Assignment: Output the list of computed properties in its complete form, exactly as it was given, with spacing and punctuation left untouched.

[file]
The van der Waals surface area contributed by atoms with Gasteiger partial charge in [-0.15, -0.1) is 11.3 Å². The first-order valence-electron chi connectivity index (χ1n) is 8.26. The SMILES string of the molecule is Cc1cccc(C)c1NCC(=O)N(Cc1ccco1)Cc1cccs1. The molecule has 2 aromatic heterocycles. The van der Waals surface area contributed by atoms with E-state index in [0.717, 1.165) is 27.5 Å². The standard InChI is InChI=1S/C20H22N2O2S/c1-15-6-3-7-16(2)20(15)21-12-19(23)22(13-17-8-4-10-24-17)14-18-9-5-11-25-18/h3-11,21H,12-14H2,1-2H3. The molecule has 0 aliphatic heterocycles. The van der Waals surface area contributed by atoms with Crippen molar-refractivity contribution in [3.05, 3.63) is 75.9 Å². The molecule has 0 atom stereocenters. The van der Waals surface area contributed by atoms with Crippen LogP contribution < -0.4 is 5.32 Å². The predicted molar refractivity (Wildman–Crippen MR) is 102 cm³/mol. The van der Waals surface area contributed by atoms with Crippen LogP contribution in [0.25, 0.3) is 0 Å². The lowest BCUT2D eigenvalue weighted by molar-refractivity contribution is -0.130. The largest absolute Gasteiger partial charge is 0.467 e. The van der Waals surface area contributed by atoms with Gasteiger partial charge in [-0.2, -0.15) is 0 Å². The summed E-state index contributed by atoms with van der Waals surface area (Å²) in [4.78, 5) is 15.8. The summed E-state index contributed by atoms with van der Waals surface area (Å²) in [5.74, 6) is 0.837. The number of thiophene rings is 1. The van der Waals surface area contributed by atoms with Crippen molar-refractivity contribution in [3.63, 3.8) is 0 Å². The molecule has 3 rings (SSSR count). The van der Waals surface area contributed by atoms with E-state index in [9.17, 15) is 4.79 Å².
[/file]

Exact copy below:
The van der Waals surface area contributed by atoms with Gasteiger partial charge in [-0.15, -0.1) is 11.3 Å². The first-order valence-electron chi connectivity index (χ1n) is 8.26. The SMILES string of the molecule is Cc1cccc(C)c1NCC(=O)N(Cc1ccco1)Cc1cccs1. The molecule has 2 aromatic heterocycles. The van der Waals surface area contributed by atoms with E-state index in [0.717, 1.165) is 27.5 Å². The standard InChI is InChI=1S/C20H22N2O2S/c1-15-6-3-7-16(2)20(15)21-12-19(23)22(13-17-8-4-10-24-17)14-18-9-5-11-25-18/h3-11,21H,12-14H2,1-2H3. The molecule has 0 aliphatic heterocycles. The van der Waals surface area contributed by atoms with Crippen molar-refractivity contribution in [3.05, 3.63) is 75.9 Å². The molecule has 0 atom stereocenters. The van der Waals surface area contributed by atoms with Crippen LogP contribution < -0.4 is 5.32 Å². The predicted molar refractivity (Wildman–Crippen MR) is 102 cm³/mol. The van der Waals surface area contributed by atoms with Crippen LogP contribution in [0.25, 0.3) is 0 Å². The lowest BCUT2D eigenvalue weighted by molar-refractivity contribution is -0.130. The largest absolute Gasteiger partial charge is 0.467 e. The van der Waals surface area contributed by atoms with Gasteiger partial charge in [-0.2, -0.15) is 0 Å². The summed E-state index contributed by atoms with van der Waals surface area (Å²) in [4.78, 5) is 15.8. The summed E-state index contributed by atoms with van der Waals surface area (Å²) in [5.74, 6) is 0.837. The number of thiophene rings is 1. The van der Waals surface area contributed by atoms with Crippen molar-refractivity contribution in [3.63, 3.8) is 0 Å². The molecule has 3 rings (SSSR count). The van der Waals surface area contributed by atoms with E-state index in [9.17, 15) is 4.79 Å².